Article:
It seems timely to share a post that child psychology academic Prof Helen Dodd and I wrote for The Conversation in March last year. With many schoolchildren at home once more, millions of parents across the UK are grappling with the added pressure of trying to home-school at the same time as holding everything else together.
“Free play can also help children make sense of things they find hard to understand.” Helen Dodd and Tim Gill
In one sense lockdown may be a little less daunting this time around, in part because of the hope offered by the vaccination programme. That said, many parents will be all too aware of the impact of school closures on their children’s education. They will be desperate to do whatever they can to keep their children from falling further behind.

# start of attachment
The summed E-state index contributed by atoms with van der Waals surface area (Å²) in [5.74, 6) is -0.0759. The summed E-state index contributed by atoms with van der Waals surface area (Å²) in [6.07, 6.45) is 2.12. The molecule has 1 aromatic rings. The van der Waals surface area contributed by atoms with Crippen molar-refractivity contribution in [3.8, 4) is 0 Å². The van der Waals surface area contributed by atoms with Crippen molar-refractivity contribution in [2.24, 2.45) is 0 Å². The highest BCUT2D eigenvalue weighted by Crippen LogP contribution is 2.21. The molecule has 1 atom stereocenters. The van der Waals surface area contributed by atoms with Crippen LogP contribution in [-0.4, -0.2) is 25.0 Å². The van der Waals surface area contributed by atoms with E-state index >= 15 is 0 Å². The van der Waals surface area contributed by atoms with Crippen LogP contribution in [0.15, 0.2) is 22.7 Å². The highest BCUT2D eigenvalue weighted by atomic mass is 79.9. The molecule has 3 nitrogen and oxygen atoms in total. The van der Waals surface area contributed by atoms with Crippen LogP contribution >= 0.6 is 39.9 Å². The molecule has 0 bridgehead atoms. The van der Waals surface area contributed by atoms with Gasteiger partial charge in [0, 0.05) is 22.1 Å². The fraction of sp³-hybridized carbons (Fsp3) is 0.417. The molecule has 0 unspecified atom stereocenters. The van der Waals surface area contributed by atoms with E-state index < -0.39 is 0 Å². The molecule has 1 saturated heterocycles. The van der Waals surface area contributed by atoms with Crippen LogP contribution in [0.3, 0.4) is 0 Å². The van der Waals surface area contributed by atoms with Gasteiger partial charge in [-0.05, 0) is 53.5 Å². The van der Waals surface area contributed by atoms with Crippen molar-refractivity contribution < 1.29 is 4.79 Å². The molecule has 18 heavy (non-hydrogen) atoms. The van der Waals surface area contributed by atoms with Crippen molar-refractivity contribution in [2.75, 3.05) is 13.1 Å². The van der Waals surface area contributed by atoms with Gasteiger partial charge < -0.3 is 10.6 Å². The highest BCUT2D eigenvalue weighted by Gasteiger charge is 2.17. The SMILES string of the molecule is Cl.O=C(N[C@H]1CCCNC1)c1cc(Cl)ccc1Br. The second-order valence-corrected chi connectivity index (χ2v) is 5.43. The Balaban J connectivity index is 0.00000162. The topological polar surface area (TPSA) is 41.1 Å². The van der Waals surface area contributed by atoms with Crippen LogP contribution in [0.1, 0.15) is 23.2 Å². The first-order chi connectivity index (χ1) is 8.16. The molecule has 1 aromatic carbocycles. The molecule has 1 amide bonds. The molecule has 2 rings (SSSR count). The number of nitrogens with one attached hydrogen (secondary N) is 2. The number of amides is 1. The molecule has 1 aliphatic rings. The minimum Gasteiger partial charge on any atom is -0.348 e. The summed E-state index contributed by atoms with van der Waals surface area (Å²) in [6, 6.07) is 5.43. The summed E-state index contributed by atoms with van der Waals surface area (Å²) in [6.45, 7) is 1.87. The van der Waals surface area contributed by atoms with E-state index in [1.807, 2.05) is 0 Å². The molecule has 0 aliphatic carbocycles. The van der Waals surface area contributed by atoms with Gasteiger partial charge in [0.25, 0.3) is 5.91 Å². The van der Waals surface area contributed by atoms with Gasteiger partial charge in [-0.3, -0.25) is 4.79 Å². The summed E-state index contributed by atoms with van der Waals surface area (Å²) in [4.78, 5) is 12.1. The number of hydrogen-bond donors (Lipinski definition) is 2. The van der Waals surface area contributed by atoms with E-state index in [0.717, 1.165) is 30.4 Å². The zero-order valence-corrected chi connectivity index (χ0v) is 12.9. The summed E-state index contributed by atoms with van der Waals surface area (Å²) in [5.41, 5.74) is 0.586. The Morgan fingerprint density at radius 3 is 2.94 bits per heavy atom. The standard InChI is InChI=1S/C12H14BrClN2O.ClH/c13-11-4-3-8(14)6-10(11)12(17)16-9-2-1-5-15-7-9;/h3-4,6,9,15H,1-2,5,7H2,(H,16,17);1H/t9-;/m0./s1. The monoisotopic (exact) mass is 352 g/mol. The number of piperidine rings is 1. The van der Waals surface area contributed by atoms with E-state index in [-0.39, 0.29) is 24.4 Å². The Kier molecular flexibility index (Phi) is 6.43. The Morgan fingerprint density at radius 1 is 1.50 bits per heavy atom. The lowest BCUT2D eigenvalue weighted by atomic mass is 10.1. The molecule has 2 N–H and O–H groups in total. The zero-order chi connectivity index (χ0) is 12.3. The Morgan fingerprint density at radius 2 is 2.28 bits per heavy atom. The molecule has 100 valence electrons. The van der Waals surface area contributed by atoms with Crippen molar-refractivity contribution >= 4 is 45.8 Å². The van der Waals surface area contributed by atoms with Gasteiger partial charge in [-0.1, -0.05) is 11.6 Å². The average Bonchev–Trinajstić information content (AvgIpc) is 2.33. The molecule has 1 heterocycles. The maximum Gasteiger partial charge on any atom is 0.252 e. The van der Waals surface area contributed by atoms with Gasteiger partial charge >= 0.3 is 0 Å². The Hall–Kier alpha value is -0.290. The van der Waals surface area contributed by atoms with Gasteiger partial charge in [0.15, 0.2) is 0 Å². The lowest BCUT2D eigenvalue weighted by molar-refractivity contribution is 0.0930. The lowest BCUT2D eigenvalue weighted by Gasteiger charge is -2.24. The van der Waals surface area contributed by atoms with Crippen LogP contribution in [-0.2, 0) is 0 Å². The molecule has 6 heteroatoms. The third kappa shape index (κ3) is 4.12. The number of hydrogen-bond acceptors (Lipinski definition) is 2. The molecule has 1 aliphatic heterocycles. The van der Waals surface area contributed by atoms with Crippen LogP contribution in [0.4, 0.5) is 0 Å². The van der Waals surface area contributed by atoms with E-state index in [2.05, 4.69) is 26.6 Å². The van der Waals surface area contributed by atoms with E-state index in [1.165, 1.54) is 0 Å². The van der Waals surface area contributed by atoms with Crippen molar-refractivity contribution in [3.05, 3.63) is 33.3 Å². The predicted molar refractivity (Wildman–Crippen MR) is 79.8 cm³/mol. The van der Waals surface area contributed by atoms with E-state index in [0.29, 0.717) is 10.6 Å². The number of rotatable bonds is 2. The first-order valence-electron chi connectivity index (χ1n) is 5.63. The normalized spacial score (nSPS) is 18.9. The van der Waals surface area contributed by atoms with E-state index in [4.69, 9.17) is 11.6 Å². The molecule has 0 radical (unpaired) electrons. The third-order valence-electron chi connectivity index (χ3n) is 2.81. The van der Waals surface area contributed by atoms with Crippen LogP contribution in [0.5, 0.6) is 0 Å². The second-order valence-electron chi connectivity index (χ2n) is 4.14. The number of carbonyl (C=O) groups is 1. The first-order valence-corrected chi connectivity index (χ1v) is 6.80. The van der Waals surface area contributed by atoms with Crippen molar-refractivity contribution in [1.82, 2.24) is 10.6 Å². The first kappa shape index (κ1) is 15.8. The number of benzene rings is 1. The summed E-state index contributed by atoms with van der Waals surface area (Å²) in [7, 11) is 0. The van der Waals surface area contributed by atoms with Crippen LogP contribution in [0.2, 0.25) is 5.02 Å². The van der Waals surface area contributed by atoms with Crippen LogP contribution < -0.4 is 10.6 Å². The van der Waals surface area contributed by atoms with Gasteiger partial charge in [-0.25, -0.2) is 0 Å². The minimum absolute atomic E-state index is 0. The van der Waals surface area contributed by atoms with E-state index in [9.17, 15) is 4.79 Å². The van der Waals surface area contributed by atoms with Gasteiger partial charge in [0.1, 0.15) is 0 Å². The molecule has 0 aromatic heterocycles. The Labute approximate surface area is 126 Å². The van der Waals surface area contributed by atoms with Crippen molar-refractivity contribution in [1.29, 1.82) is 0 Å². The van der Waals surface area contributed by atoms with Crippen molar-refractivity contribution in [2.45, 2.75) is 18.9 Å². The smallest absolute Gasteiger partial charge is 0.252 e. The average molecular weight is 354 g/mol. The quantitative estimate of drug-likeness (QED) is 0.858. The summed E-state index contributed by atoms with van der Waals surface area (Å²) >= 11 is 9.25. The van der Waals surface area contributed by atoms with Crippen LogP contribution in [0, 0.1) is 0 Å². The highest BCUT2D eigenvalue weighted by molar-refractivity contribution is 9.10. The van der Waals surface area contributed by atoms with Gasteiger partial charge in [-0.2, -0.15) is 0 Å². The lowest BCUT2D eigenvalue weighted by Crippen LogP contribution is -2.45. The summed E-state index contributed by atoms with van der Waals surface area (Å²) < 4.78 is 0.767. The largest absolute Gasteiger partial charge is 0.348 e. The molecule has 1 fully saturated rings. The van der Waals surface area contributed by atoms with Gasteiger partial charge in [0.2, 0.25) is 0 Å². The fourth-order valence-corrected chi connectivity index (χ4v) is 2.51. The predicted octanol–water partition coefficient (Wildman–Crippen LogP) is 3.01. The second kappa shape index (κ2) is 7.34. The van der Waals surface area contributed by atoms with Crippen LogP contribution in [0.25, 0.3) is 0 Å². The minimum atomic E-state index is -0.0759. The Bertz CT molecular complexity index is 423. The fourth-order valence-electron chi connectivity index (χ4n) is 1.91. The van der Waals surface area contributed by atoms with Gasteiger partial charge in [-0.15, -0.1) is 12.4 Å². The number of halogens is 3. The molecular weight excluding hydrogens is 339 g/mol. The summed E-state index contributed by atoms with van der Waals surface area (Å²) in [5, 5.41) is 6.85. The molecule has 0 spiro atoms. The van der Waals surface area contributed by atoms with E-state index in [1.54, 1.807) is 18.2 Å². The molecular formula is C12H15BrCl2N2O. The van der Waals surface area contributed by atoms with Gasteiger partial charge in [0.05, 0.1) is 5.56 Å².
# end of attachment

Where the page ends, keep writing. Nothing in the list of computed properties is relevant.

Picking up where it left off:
But the truth is that no-one benefits if children or their parents are under constant stress. This is why finding some space and time for unstructured, open-ended play is so important. Play can act as a release valve that allows children to feel a sense of their own agency, and to make some kind of sense of their experiences on their own terms, with adult concerns fading into the background.
One small mercy is that unlike the first lockdown, public playgrounds are mostly open, providing a welcome outdoor space, especially for families who have no access to a private garden.
This modest nod to the value of play resonates with a striking photography project put together by Will Britten, a postgraduate student at Central Saint Martins who contacted me late last year. He has put together a portfolio of images of public play areas in London that were fenced off during the first lockdown.
Some of Britten’s images signify a symbolic imprisonment of the human spirit.
But at one park, Britten came across patterns of brightly coloured yarn that had been woven into the barrier fencing around a picnic table. For me, it is a compelling reminder of the irrepressibility of the urge to play.